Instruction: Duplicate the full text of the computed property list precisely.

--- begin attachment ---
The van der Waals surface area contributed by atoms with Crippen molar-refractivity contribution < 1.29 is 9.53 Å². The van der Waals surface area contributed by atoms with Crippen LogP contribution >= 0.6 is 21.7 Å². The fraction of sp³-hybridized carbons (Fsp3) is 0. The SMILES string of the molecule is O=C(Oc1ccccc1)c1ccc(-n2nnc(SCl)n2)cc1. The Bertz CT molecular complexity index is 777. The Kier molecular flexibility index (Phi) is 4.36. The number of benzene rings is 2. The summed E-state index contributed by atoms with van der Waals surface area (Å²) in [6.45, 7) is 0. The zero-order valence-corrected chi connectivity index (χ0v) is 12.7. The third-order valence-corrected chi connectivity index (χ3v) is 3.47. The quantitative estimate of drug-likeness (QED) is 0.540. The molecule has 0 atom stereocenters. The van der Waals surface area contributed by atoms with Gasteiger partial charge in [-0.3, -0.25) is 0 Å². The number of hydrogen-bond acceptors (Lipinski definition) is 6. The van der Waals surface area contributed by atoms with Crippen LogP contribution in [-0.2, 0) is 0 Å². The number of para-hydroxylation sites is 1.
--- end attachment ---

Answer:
The van der Waals surface area contributed by atoms with Crippen molar-refractivity contribution < 1.29 is 9.53 Å². The van der Waals surface area contributed by atoms with Crippen LogP contribution >= 0.6 is 21.7 Å². The fraction of sp³-hybridized carbons (Fsp3) is 0. The SMILES string of the molecule is O=C(Oc1ccccc1)c1ccc(-n2nnc(SCl)n2)cc1. The Bertz CT molecular complexity index is 777. The Kier molecular flexibility index (Phi) is 4.36. The number of benzene rings is 2. The summed E-state index contributed by atoms with van der Waals surface area (Å²) in [6.45, 7) is 0. The zero-order valence-corrected chi connectivity index (χ0v) is 12.7. The third-order valence-corrected chi connectivity index (χ3v) is 3.47. The quantitative estimate of drug-likeness (QED) is 0.540. The molecule has 0 atom stereocenters. The van der Waals surface area contributed by atoms with Gasteiger partial charge in [-0.3, -0.25) is 0 Å². The number of hydrogen-bond acceptors (Lipinski definition) is 6. The van der Waals surface area contributed by atoms with Crippen LogP contribution in [-0.2, 0) is 0 Å². The number of para-hydroxylation sites is 1.